"As she stood looking at it, wondering why there was a lamp-post in the middle of a wood and wondering what to do next, she heard a pitter patter of feet coming toward her..." (C S Lewis, The Chronicles of Narnia)

Friday, September 21, 2007

Total Depravity and the Imago Dei

While I would agree that the doctrines of grace are axiomatic to biblical interpretation, I am curious as to the best articulation of Total Depravity. Total Depravity expresses the reality that all areas of life are tainted by sin. Since the Fall of Adam, natural man is entirely influenced by sin. This depravity is expressed in different degrees for different individuals. Thus the murderer and the mystic are both totally depraved, yet their depravity may exist in varying degrees of depth.

The question is, Does total depravity posit that no unbeliever will demonstrate a 'seeking' of God? (though never to find him outside of Christ). Does it argue that the works, thoughts, and art of the natural man are worthless in aiding us to know God? For example, can a pagan paint a picture that is 'God-reflecting'? Can an agnostic express philosophical truth clearly enough that it actually helps Christians to better understand God? Can a musician who knows nothing of Christ's atonement produce music that is valuable to the pursuit of knowing God?

Now, of course the typical cautions need to be explicit. The pervasiveness of sin is not the issue. Naturally man is sinful, rebellious, and treacherous towards God. To study any area of human existence without God is to study the ruin of the image of God, and I certainly wouldn't advise a Christian to delve deep into the teachings of Buddha or Bertrand Russell to know God more. That is not the issue. The issue is does this ruin mean 'worthlessness' or 'unworthiness'?

The apostle Paul can quote the OT "There is no one...who seeks God" (Ro 3)and he can say to the pagan Athenians "Now what you worship as something unknown I am going to proclaim to you." (Acts 17) Explain the paradox...


Pastor Erik DiVietro said...

Well said. I think the paradox is a very real one, and a matter of point of view.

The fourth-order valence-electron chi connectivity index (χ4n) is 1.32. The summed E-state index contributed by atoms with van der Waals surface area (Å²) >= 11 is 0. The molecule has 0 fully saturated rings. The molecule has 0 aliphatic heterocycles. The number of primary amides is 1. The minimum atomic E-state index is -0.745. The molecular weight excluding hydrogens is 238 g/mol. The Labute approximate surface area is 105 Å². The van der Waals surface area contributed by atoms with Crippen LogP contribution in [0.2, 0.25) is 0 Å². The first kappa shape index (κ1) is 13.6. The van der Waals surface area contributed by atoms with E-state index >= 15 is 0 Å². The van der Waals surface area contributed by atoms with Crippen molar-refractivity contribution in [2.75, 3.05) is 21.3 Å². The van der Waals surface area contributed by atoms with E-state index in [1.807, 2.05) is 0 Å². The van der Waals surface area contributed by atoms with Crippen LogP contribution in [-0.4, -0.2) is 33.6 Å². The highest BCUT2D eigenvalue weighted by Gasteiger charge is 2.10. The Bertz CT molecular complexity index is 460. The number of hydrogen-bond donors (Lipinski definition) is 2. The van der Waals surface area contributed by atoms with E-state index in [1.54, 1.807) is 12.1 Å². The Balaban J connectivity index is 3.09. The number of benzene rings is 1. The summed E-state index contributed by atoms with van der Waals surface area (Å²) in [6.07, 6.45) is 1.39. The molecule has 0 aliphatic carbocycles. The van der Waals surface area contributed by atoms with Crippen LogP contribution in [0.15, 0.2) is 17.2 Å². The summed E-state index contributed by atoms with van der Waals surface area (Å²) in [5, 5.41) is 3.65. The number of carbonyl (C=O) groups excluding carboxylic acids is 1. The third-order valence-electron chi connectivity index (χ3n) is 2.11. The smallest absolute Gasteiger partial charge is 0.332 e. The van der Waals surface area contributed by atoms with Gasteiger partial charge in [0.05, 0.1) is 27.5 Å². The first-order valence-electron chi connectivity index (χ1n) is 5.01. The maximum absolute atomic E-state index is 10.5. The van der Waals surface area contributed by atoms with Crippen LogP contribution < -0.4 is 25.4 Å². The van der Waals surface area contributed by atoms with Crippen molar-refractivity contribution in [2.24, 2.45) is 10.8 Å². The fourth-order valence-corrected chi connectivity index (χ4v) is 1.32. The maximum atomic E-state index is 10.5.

I wrote a little tract once called "It's Your Choice" which one of our men questioned me about. He said, "But it isn't really their choice, is it?"

My response was "Yes and no." We, who already know Christ, also know that it was the Holy Spirit drawing us through His Word and his people, that brought us into fellowship with the Father through the Son; but how do you explain that to someone?

Really, from their perspective, they have to make a choice - albeit a choice to accept that the choice is not theirs, that grace is being extended to them without their abilities contributing to it.

From God's perspective (and somewhat from ours), we know man is depraved; and yet from a human perspective, we must somehow choose to accept it.

Paradox indeed.

cmadin said...

first, we're fallen, but we're also made in the image of God - all of us, and I would argue that we all have a spark of the divine somewhere. the NT tells us that no one will have an excuse when they stand before God, because we all have an innate understanding of right and wrong, to some extent.

i completely disagree that nonbelievers are incapable of pointing us to God. if we assume that God is the source of all beauty and truth, and nonbelievers are obviously capable of creating works of beauty and truth, then clearly He can speak through them. think of much classical music, or other art that is "morality-neutral", that can bless people and bring them closer to God regardless of the author.

In Mere Christianity, Lewis says something to the effect that Christians can learn about God from other religions, because even Christians don't know everything about Him.

So you can take your Calvinism and stick it! :)